I took a careful look at the Lions' offense on Thursday, focusing on the matchup problems they can present in the passing game led by quarterback Matthew Stafford. Defensively, they also can present something new and different to the Eagles.
You would think that with this being his rookie season, Carson Wentz would have faced a ton of pressure at this point on third down, right? Seems only reasonable that defensive coordinators would look to pressure a first-year quarterback on the most important down in the game. Surprisingly, that is actually not the case. The opposite, in fact, is true. Only one quarterback in football has been blitzed less on third down than Carson Wentz, who is 2-of-4 for 29 yards with a sack, a run for 6 yards and a pass interference call downfield. That adds up to just seven dropbacks where Wentz has been blitzed which, over three games, is a very, very low number.
Well, it just so happens that the Lions employ defensive coordinator Teryl Austin. Detroit has had loads of trouble in every way imaginable in the first month of the season, the one thing that has been pretty consistent is the intent to bring pressure on third down. Only one team in the NFL has more third-and-long (which I counted as 6-plus yards) attempts on a per-game basis so far this year than the Eagles, the Cleveland Browns. It's a situation they've found themselves in often through three games. That may be a reason why the Eagles have struggled on third down as well.
What can the Eagles expect when they get to third down? First off, the Lions like to go to their dime Package in those situations, with four defensive linemen, one linebacker (typically Tahir Whitehead) and six defensive backs. Veterans Glover Quin and Rafael Bush are the safeties, Darius Slay and Nevin Lawson play outside at corner, Quandre Diggs is the nickel back and rookie Miles Killebrew comes on as the dime player. Many analysts saw Killebrew as a potential linebacker coming out of Southern Utah this spring, but he's stood pat at the safety spot so far in his career, though most of his time is spent at, or near, the line of scrimmage.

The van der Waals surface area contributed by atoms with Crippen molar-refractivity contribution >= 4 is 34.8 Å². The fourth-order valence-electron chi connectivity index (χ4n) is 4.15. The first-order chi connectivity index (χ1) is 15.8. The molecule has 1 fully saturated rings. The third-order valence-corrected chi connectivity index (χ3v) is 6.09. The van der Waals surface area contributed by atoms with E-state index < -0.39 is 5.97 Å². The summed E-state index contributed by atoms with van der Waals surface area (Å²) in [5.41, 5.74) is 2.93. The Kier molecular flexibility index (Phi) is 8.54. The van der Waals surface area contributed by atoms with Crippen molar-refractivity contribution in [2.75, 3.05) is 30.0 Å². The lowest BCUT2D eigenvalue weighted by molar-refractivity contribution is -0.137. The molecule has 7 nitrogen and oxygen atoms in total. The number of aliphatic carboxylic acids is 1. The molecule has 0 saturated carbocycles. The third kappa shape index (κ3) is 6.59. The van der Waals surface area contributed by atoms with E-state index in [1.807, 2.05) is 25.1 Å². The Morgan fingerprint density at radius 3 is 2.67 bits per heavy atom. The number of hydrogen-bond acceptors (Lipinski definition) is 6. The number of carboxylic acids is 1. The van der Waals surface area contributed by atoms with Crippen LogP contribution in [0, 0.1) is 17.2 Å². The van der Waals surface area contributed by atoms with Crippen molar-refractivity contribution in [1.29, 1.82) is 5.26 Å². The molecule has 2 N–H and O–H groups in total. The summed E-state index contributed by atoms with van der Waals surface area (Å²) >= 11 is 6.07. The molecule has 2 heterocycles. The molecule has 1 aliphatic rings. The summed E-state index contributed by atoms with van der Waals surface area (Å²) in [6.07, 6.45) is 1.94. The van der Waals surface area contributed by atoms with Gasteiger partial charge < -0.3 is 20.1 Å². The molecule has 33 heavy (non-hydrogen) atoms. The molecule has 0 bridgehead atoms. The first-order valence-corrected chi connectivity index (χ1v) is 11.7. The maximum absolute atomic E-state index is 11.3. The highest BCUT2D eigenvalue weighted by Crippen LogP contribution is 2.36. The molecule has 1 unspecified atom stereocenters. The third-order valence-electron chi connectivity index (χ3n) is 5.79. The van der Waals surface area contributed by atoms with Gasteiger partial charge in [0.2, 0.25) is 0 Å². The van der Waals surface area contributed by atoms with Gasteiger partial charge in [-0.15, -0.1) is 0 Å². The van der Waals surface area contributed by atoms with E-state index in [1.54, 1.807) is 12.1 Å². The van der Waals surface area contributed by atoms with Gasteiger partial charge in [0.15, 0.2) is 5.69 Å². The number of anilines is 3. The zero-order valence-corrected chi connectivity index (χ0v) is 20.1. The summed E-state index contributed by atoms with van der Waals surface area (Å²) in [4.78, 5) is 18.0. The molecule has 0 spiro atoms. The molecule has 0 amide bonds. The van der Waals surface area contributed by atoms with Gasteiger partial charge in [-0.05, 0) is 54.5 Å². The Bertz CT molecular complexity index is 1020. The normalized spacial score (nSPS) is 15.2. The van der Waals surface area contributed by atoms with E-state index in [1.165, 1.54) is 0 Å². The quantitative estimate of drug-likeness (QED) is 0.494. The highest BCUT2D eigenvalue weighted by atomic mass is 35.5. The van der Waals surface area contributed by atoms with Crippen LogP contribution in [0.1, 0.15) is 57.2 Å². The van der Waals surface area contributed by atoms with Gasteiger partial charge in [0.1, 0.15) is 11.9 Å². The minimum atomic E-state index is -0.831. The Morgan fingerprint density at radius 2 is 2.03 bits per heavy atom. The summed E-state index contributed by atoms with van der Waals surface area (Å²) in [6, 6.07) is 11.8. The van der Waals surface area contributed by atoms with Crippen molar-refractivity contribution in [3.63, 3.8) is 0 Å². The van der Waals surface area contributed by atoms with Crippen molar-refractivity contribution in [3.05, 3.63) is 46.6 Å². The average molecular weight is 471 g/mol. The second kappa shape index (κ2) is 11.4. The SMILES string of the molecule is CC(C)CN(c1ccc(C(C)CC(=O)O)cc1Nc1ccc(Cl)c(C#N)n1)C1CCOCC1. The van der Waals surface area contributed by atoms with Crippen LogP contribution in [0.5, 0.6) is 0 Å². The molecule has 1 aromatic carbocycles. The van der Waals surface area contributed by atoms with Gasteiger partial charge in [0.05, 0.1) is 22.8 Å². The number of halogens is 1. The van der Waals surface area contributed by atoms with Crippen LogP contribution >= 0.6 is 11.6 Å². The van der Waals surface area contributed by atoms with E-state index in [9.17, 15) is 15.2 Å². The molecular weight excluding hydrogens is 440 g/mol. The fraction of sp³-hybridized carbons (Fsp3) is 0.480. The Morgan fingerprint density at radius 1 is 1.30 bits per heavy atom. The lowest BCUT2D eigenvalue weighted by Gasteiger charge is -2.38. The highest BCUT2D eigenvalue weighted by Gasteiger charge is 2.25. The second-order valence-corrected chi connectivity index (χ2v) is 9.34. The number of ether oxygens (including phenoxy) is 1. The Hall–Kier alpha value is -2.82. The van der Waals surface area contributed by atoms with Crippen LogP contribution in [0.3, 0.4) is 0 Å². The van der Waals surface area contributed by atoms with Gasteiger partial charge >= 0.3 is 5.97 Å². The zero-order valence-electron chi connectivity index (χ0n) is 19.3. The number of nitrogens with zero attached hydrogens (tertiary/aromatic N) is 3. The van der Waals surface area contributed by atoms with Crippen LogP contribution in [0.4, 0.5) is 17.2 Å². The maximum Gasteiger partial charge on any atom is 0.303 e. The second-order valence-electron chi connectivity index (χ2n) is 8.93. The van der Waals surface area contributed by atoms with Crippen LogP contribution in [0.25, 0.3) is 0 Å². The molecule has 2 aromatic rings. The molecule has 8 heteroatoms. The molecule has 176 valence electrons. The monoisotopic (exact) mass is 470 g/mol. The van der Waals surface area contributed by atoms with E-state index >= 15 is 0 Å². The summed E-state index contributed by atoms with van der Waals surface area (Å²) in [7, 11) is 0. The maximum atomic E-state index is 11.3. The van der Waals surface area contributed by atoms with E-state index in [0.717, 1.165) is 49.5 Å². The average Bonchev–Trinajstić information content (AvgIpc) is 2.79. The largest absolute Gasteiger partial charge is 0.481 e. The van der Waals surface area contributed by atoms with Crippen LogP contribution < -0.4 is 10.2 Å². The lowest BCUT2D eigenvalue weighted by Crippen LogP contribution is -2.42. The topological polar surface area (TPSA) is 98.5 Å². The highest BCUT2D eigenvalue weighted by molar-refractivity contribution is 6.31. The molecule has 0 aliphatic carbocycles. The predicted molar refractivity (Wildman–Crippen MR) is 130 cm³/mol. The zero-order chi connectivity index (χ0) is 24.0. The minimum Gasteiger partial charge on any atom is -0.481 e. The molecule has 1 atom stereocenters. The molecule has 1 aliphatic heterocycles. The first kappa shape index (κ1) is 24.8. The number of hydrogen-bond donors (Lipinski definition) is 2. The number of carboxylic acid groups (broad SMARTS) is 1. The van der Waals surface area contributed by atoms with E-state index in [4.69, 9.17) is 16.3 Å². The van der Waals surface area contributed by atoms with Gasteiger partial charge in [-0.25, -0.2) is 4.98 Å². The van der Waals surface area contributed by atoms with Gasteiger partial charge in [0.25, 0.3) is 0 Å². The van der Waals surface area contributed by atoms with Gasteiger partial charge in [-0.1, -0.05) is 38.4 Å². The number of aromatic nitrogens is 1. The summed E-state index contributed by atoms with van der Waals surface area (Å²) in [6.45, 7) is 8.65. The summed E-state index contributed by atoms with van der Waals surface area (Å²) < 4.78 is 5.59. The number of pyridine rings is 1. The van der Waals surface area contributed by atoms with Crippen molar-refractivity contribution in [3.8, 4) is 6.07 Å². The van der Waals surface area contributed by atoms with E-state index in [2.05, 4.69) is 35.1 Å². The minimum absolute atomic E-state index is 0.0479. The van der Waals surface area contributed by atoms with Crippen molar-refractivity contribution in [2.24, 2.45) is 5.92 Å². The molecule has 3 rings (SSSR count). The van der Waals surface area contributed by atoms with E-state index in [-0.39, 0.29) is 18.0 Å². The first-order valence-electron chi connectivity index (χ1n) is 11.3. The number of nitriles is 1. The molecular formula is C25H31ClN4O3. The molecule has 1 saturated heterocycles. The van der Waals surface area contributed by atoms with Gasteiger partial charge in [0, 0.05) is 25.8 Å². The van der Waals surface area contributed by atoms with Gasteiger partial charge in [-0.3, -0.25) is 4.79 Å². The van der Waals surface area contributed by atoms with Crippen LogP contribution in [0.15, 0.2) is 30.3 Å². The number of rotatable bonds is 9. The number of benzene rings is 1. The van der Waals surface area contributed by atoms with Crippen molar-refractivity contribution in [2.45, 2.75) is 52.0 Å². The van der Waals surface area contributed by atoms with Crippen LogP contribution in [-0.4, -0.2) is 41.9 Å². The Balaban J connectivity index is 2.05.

When they go to the dime package, that's when Austin likes to mix things up with his pressure packages. The Lions are a big "stunting" team up front, with looping defensive tackles and defensive ends. Third-and-long situations are also when you'll see a lot of their various blitz looks.
Shot 1 - Great 3rd down blitz concept from #Lions isolating RG. Busted protection results in a pressure by LB Tahir Whitehead @BigTah47 pic.twitter.com/PpGsCoZY7b — Fran Duffy (@fduffy3) October 7, 2016
This is Week 1 against the Indianapolis Colts, and on third down the Lions come out in an exotic look out of their nickel subpackage. The key feature in this look? Defensive end Ziggy Ansah standing up as a Joker stacked in the box. A look like this muddies the protection calls for the Colts, and they're not in great position to block up this pressure. It's a basic Cross Dog blitz, with Ansah and Whitehead attacking the Colts' right guard. This is a really great blitz because you have a defensive tackle lined up directly over the center, taking him out of the equation. You have a defensive end lined up over the right tackle, occupying him as well. That leaves the guard and running back to block these two blitzers in the middle, and they bust, allowing Whitehead to come clean and force the quarterback into an errant throw.
Shot 2 - Same blitz concept 2 weeks later, different players on the field. Coverage doesn't hold up as well and pressure fails to get home pic.twitter.com/9e0I2C4zE9 — Fran Duffy (@fduffy3) October 7, 2016
A couple of weeks later against Green Bay in Week 3, it's third down and you get the same exact pressure, just with different personnel. Instead of Ansah, who got hurt in the Colts game with a high-ankle sprain, you have Kerry Hyder, one of the league leaders with five sacks in four games. Hyder may be productive, but he isn't the type of athlete that Ansah is. His lack of explosiveness paired with a poor angle give quarterback Aaron Rodgers enough time to find an open receiver for a first down. The Lions ran the same blitz earlier in the game down in the red zone and allowed a touchdown, so this look with three down linemen and two blitzers standing up over the ball is something that you can expect to see on Sunday afternoon. It's not the only pressure scheme, however, the Lions use on third down with two rushers up the middle of the protection.
This is a play from Week 2 against Tennessee. The Lions come out in a classic Double A-Gap look with a wide defensive front with four down linemen expanded and two linebackers "mugged" over the center in the middle - essentially a six-man front. With the offensive linemen and running back in to protect, that makes it a six-on-six battle in pass pro, so mathematically, the Lions are OK.